This final scene of Wen Chang’s journey is connected to grief, as it epitomizes the affect of much of Wen Chang’s journey in The Great Leap. In The Melancholy of Race, Anne Anlin Cheng writes about the transformative act of moving from “grief to grievance, from suffering injury to speaking out against that injury.”[4] Cheng describes a “racial grief” elicited from a a history of indifference, social injustice, and psychological or even physical injury. Applying theory from Freud’s “Mourning and Melancholia,” Cheng explores a type of grief—melancholy—which I argue Wen Chang exudes throughout the play. Melancholy is a condition of “endless self-impoverishment” or the tendency to remain in an interminable state of mourning.[5] Wen Chang’s melancholia is an example of racial abjection experienced by Asian Americans that Yee imprints on the characters of Wen Chang and Manford because they both live in a liminal space between belonging and being ostracized by the US.

A scene that conveys Wen Chang’s immense grief is “letter 3/pick and roll: 1971.” Wen Chang writes: “and her absence was noted in my dossier, ensuring that i would never leave this country. every year i applied for a visa, and every year, like the movement of a clock: denied. i was the pick. and she was the roll. and together we could have done so much. but she could not be patient and i was too much so.”[6] In the co-world premiere productions in Denver and Seattle (at Seattle Repertory Theatre) in 2018, not seeing Zhang Li onstage made the character omnipresent and became a significant production choice. The everlasting emotional and geographic separation between the couple spurred Wen Chang’s grief and eventually this melancholy is compounded when he learns that Zhang Li died from cancer just before the beginning of the play. Both Manford and Wen Chang mourn her loss throughout the narrative and seek “grievance,” as Cheng defines it, at different points on their journeys. The characters are called to action; they express and enact a search for voice, justice, and change through “grievance,” or overcoming their grief. Manford fights to join the University of San Francisco team immediately after the funeral of his mother, creating an impetus to live through grief and demonstrate his grievance by making the team. He expresses his anger for the death of his mother through his system-defying actions. He’s angry at the US health care system for not providing proper care for his mother. He’s angry that because she was a poor immigrant, she was forced to take taxing, manual labor-intensive jobs to survive that ultimately accelerated her death. Wen Chang expresses his grievance through protest and joins the students in Tiananmen Square. Yee intentionally bookends The Great Leap with these men, first Manford and then Wen Chang, essentially wearing the same costume: a white button-down collar shirt and black pants. In their matching attire, Manford restlessly insists on joining the basketball team, and Wen Chang protests for change in Tiananmen Square.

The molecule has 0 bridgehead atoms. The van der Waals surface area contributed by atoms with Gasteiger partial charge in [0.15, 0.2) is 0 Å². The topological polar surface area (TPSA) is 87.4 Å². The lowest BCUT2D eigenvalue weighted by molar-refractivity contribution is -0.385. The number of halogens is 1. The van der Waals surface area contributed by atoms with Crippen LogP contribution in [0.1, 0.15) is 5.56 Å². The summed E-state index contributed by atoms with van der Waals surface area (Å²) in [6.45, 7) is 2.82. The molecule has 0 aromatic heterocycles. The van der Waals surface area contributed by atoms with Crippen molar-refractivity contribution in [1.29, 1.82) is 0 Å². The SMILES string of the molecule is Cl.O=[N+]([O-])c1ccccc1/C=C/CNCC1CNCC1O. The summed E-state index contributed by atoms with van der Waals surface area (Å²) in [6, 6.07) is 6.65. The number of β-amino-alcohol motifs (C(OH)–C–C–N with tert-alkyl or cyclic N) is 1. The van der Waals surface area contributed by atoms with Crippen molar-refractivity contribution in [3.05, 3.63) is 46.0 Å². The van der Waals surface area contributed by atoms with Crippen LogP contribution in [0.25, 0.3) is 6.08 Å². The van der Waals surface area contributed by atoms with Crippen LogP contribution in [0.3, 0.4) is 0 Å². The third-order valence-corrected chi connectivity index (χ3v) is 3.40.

Off-Broadway and regional audiences around the country experienced The Great Leap as it became one of the most-produced plays in the US, and Yee became the second most-produced playwright in 2020.[7] While working at one of the PWIs that premiered the play—Seattle Rep (as the Director of New Works)—I heard what was attracting many theatres to the work: it has a cast of four or fewer; it is a comedy; it is a father-son story; it is about a historical period and creates an iconic image; it is extremely well-written; it is ostensibly linear with flashbacks that are easy to follow; and it includes a popular sport in it, but doesn’t require a set with a full court. Because of these features, the primarily white audiences and subscribers of these theatres, also found this play interesting. However, unsurprisingly, many were shocked by the vulgarity of the language (i.e., “all right, you masturbating horsefuckers: i know you’re tired. i know you’re still jetlagged from last night. i know you’d rather be jerking off into a nice hot bowl of noodles than sitting in traffic this early in the morning.”)[8] which theatres such as Seattle Rep and Denver Center for the Performing Arts anticipated by sharing content warnings in advance through pre-show emails, on the show’s webpage, and in the program.